I think Charlie Watts is more than a wee bit great. Like fucking brilliant. Like, one of the best drummers ever.
In fact I wrote about Charlie in my wee e-book called Drummers You Just Can’t Beat.
But if you want a bigger book about how great Charlie Watts is (my e-book is about 19 different drummers, just one chapter on Charlie) then I wholeheartedly recommend Mike Edison’s “Sympathy For The Drummer” – Why Charlie Watts Matters. Mike is a drummer and a massive fan of the Rolling Stones. So those are two good qualifications for accurately pointing out all of Charlie’s great strengths: the engine, the heart and soul of the band’s sound.
Charlie has a small kit. And he plays clean and simple – but no one can sound like him. He has this way of pushing and pulling the songs of the Rolling Stones into the exact right shape, a little bit blues and a lot of rock’n’roll. Charlie is a frustrated jazzer. A lifelong fan of the music, he didn’t quite have the full facility to do it. Not to the level he would have loved. He wanted to be Elvin Jones or Joe Morello. But instead, he is Charlie Watts. And I’d say that’s worked out pretty well for him.
I started listening to The Rolling Stones in a rather unusual way. The first two albums I knew were Undercover and Dirty Work. These are often thought of as the band’s worst albums, or bottom five, certainly. I love Undercover. Dirty Work is not by any shade great. But it was part of the fuse-lighting for me. I heard them as brand-new albums, my mum a devoted record-buyer in the 1980s. We got them when they were released. And then we basically got all hooked on the Stones as a family. Dad had played 19th Nervous Breakdown in a band back in the day. Mum had danced to it. They met, fell in love and are still married. My brother, five years older than me, was captain of the Stones Appreciation Club in our house. We did a South Island road-trip listening to his recently acquired Rolled Gold compilation. I still think that’s the best Stones hits-comp. (And I wrote a bit more about the family’s shared Stones love here). I think him and me getting into the band allowed our parents to relive their youth a bit. It was family-bonding for sure.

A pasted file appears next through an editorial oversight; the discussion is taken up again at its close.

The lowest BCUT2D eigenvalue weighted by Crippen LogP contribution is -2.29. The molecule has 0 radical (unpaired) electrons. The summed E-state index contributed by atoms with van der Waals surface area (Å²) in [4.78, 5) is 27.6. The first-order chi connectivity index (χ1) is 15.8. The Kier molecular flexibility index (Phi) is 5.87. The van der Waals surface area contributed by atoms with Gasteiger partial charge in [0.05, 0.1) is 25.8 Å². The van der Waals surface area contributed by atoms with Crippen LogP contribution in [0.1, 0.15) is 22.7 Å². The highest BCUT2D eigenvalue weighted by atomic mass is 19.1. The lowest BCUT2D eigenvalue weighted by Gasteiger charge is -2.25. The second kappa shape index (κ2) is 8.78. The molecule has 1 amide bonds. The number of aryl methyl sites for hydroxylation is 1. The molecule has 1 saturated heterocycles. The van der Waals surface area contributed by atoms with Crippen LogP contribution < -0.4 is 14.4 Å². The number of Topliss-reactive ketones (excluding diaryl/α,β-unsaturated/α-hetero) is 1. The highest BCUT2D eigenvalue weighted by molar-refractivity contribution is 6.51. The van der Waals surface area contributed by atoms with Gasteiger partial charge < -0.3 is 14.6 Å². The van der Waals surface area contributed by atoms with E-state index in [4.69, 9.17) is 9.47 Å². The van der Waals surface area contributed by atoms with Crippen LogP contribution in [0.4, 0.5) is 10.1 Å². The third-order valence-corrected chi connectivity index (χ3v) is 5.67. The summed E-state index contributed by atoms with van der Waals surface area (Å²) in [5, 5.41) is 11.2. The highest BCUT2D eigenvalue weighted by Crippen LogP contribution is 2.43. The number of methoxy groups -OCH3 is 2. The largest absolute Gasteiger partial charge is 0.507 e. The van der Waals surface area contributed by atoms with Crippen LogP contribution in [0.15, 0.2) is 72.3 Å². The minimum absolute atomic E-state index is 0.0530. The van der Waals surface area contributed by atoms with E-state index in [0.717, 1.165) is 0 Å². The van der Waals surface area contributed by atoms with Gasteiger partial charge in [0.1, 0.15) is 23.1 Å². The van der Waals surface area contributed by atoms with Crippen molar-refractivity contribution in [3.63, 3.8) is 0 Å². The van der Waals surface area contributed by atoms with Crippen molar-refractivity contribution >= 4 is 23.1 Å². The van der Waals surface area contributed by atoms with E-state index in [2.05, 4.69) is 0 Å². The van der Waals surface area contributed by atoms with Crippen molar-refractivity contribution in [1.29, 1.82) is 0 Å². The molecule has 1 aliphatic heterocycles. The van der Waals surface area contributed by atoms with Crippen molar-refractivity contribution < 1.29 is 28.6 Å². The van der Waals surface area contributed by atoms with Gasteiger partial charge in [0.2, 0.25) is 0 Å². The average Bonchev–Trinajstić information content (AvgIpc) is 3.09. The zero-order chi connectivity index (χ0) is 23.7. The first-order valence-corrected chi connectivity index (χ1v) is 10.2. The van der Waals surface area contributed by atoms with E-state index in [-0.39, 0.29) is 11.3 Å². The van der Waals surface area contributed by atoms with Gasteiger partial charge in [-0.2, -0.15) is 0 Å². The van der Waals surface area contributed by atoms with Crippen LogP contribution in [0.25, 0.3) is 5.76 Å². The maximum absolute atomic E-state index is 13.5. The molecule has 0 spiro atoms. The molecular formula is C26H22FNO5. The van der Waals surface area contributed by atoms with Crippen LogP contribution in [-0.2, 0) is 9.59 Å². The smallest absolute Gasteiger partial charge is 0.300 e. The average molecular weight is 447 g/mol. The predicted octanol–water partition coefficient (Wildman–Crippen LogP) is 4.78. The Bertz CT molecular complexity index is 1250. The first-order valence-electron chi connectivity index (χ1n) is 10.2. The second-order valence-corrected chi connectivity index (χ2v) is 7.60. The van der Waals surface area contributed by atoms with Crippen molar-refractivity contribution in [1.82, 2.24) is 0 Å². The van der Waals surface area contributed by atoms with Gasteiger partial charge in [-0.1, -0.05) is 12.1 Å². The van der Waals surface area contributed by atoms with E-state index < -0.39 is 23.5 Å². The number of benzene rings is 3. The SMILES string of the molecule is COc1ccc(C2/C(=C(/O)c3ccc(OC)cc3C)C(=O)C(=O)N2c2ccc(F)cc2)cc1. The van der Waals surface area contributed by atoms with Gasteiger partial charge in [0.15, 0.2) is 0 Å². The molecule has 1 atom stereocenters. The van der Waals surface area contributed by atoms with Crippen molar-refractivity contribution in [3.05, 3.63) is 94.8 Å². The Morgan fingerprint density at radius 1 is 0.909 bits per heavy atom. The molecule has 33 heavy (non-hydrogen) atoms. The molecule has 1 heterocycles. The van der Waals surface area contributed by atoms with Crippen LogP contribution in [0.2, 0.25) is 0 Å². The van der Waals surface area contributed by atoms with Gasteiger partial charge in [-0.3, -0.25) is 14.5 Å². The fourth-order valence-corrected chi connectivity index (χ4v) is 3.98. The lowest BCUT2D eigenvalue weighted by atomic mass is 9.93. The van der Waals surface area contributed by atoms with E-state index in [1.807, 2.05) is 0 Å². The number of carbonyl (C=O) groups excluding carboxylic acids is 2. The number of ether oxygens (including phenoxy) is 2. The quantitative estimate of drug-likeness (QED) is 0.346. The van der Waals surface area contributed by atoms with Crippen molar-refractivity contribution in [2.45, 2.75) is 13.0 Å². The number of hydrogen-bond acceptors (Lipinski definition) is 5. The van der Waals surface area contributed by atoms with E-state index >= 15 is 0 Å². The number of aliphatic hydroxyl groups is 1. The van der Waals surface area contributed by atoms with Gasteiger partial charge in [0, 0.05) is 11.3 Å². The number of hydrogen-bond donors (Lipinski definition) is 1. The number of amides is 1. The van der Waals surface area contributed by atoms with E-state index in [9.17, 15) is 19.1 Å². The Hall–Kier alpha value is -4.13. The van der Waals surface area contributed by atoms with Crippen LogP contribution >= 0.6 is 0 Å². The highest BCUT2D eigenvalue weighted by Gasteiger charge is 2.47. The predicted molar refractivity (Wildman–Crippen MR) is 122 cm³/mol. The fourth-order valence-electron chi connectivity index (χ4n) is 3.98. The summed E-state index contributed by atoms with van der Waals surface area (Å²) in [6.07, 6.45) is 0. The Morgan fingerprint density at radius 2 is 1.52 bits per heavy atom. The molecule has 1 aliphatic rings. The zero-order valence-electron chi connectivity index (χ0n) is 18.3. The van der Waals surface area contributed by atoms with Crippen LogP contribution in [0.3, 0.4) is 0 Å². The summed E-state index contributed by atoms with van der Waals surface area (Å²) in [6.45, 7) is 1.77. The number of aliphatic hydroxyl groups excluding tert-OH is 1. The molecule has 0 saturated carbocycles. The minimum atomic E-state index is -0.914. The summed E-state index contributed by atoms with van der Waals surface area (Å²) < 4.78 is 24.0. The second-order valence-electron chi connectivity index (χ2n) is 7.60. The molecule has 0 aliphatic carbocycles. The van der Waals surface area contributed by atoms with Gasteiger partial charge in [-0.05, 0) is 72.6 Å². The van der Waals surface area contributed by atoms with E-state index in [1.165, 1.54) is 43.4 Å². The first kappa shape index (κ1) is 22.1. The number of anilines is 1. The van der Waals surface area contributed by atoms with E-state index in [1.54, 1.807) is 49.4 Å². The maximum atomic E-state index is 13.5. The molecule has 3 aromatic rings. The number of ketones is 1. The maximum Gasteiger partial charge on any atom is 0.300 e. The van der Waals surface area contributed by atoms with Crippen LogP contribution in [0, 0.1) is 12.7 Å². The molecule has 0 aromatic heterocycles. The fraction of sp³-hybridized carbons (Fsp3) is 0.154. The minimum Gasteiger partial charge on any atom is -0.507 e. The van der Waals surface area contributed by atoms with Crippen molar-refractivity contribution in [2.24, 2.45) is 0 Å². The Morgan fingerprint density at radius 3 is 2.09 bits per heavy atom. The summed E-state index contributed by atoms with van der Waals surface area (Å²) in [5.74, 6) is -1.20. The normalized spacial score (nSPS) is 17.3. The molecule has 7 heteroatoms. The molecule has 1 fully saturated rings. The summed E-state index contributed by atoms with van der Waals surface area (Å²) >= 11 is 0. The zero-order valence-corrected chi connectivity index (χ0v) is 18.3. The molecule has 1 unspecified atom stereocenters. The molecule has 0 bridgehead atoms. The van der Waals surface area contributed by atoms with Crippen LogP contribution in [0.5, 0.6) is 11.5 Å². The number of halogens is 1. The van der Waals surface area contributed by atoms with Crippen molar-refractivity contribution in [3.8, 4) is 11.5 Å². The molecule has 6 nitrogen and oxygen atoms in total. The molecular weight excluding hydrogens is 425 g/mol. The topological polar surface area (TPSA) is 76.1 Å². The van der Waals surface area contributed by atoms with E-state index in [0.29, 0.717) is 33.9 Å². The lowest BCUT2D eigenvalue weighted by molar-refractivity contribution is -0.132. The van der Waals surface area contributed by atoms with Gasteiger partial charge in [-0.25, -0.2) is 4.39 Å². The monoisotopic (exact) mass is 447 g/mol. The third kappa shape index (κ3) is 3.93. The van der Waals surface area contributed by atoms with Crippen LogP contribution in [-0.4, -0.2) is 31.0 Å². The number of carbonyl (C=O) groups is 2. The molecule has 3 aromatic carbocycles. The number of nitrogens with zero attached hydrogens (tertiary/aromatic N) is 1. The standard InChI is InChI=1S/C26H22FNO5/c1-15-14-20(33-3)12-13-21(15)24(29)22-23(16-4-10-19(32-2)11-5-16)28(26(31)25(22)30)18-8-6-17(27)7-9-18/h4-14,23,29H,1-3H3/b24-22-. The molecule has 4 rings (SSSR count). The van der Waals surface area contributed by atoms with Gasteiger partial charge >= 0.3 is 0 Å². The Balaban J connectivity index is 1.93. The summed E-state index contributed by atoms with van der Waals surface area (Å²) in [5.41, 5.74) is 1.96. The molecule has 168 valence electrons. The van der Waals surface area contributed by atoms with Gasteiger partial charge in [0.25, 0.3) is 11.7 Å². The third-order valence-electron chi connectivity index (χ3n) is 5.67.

Now, I can’t say I noticed Charlie’s phenomenal contribution to the band when I first started listening to them. It wasn’t as obvious to me as Ginger Baker with Cream or John Bonham with Led Zep, Moon with The Who or Ringo with The Beatles. But then, when I noticed…
It’s there. And now it’s all I care about. I listen to The Stones these days for Charlie. He is who I hear. And I play along with songs like Slave and wish I could cop that feel, that flavour.
It is the secret sauce as far as The Stones goes. Keith’s right hand is pretty crucial. But really it’s about Charlie’s left hand and right foot. That is what is keeping the band together. That is what is putting the song in place. And it’s about the gap when Charlie lifts his hand off the hi-hat and lets the snare drum connect as the lone sound for that beat. Charlie can swing. And Charlie can groove. And Charlie can let the song drift, then whip it into shape. Many of the songs from about 1978 on start with a whipcrack of the snare. Charlie driving the band from there. Many of the songs from the earliest days are given their blues and rock’n’roll credentials thanks to Charlie’s big, solid backbeat.
Charlie Watts has very recently turned 80. And he is the greatest.
And in the late 80s when the band was celebrating its 25th anniversary there was a documentary called 25×5: The Continuing Story of The Rolling Stones. And just as I believe Rolled Gold to be their ultimate album comp. I believe 25×5 to be the best ever documentary about the band. One hour – covering 1964-1989. Which is everything important in the life of the band. We may marvel at them making it to 50 years and now nearly 60 years but ever since they reached that 25th birthday they’ve been doing variations of the same show, the same shtick. And the heat has fizzled. The fry no longer sizzles.
I’ve watched that Stones doco more than any other music feature – with the possible exception of a similarly themed, toned and timed doco on Fleetwood Mac (Fleetwood Mac at 21 – same deal, it covers the essential elements and the big hits).
In that Stones doco Charlie is often the funniest. He laments that his life has meant he has to go on the road to play the drums. But he hates going on the road. Hates being away from home. And then, when he is at home, he can’t play drums. So he wanders about bored. Until it’s time to tour again. That quandary has been his life.
So, today I say a beladed Happy Birthday Charlie. And I have made a playlist of 80 of Charlie’s finest performances with The Rolling Stones. I love making playlists like this, a way to listen to songs you already know but in a new way. Not every big Rolling Stones hit is here. Some of the best-known songs could have been on this list too, but this time they are not. But every song here is an example of what Charlie does so well: He plays just the right thing for the song in question. Every single time. He is no limelight stealer. He is not a soloist. He never comes close to overplaying.